Ear Supply

  • Ear Supply: Fortunate Son

    Some composers have it so tough: Worrying over how to fulfill a request for a piece by Toscanini—who at the time, 1936, was merely the … More »

  • Ear Supply: The Accidental Seer

    Until recently, Jean Sibelius’ great acclaim in America during his lifetime (1865–1957) probably did him more harm than good. Being embraced by arch-conservative critics as … More »

  • Ear Supply: Just a Song at Twilight

    Seattle’s most improbable art space—for years a hulking gray Greyhound bus garage, now a scarcely more attractive empty lot, next spring to be an electrical … More »

  • Ear Supply: The Enchanter

    Though you’d think a nickname so catchy could have taken root, as far as I know Carl Maria von Weber (1786–1826) has never been called … More »

  • Ear Supply: Esa-Pekka Salonen’s Hello Goodbye

    Of the two dozen or so pieces violinist Jennifer Koh has premiered, Esa-Pekka Salonen’s 2009 Violin Concerto is not one. Her performances with the Seattle … More »

  • Ear Supply: Richard Strauss and End Times

    “Indian summer” is a term often applied to Richard Strauss’ last works, in which he set aside the sensationalism of his earlier tone poems and … More »

  • Ear Supply: A Little Night Music

    In 1954, when it was finished, György Ligeti’s String Quartet no. 1 (“Métamorphoses Nocturnes”) satisfied neither side of the style wars. Taking off more or … More »

  • Ear Supply: The Musical Genius of the Silver Screen

    The very opening of Erich Korngold’s violin concerto demonstrates why he was the premier film composer of the silver screen’s Golden Age. The solo violin’s … More »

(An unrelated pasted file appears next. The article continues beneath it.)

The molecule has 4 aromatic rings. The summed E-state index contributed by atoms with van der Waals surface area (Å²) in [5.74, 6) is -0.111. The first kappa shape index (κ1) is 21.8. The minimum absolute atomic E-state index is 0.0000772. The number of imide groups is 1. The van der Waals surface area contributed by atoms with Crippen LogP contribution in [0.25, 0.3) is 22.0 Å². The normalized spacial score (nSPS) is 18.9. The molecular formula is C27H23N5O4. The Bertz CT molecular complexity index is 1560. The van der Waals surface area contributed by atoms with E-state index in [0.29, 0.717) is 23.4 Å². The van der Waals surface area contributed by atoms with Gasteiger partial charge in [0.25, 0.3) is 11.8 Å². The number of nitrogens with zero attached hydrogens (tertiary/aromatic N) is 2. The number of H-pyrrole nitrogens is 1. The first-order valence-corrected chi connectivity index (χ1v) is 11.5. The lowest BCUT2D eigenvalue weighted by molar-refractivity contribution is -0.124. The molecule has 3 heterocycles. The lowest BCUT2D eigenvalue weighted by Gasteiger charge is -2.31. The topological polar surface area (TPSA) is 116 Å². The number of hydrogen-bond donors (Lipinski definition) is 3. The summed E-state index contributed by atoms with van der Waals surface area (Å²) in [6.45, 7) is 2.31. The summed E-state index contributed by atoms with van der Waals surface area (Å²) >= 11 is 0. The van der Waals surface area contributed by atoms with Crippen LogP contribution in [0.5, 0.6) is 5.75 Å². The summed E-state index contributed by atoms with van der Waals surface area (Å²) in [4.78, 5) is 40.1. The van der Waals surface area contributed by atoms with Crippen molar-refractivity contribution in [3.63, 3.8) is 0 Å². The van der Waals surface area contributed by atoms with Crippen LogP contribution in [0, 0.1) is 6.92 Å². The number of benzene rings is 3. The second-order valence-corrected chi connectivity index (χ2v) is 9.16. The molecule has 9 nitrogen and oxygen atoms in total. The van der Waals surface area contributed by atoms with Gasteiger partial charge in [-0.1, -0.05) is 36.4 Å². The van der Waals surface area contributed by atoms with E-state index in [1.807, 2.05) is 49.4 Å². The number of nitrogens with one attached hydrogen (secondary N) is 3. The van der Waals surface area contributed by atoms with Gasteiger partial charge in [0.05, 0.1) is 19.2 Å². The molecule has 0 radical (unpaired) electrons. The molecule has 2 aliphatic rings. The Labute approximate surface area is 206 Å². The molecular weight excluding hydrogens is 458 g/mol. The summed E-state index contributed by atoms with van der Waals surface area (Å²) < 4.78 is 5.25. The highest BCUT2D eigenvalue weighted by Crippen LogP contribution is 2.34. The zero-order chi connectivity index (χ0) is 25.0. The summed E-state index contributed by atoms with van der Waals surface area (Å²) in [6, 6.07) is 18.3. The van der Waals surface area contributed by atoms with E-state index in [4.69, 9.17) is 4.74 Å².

• Ear Supply: Safe Space

    Even after the 20th century’s compositional style wars killed (forever, I hope) the notion that there should be one hegemonic musical style, one prevailing lingua … More »

  • Ear Supply: Location, Location, Location

    The Henry’s new exhibit, With Hidden Noise, “invites gallery and museum visitors to listen with ears they may not know they had.” Well, I definitely … More »

  • Ear Supply: The Emperor’s New Installation

    Just up the Moseley Path from the Olympic Sculpture Park's PACCAR Pavilion, Trimpin's You Are Hear comprises three tractor seats embedded in a low concrete … More »

  • Ear Supply: With Laughing Song and Merry Dance

    With the sole exception of The Pirates of Penzance, which Broadway embraced, productions of Gilbert and Sullivan’s operettas are rarely attempted by large-scale theater companies. … More »

  • Ear Supply: Homophonic

    Of the three Old Master composers whose sexual preference has been speculated on in recent years, the case for Beethoven is the least convincing, positing … More »

  • Ear Supply: SSO Meets MP3

    It’s getting to be a challenge to keep up with the Seattle Symphony’s new initiatives since Ludovic Morlot arrived. Under Gerard Schwarz, the orchestra had … More »

  • Ear Supply: Violin = Piano

    We don’t necessarily think of Beethoven’s 10 violin sonatas as being revolutionary in the way that, say, his piano sonatas and string quartets were. But … More »

  • Ear Supply: Spring Resurrection

    Son-in-law of Rimsky-Korsakov, classmate of Stravinsky, teacher of Shostakovich: Maximilian Steinberg (1883–1946) was surrounded by three generations of musical fame without ever quite achieving it … More »

  • Ear Supply: Behind the Mask

    “I want more people to be engaged with new, living music,” says composer Aaron Grad. And what composer doesn’t? But Grad’s strategy is to get … More »

  • Ear Supply: Intimidating and Glittering

    For Richard Taruskin, no cow is sacred, the conventional rarely contains wisdom, and classical-music pieties are just so many piñatas to be gleefully beaten open … More »

  • Ear Supply: Death and Transfiguration

    Though Johann Sebastian Bach never wrote an opera, many hear his two settings of the Passion, the tale of Christ’s last days, as evidence that … More »

  • Ear Supply: Diabolus in Musica

    Anything you may read in program or liner notes about George Crumb’s 1970 Black Angels—the numerological structure (it’s all about 13s and 7s, apparently), the … More »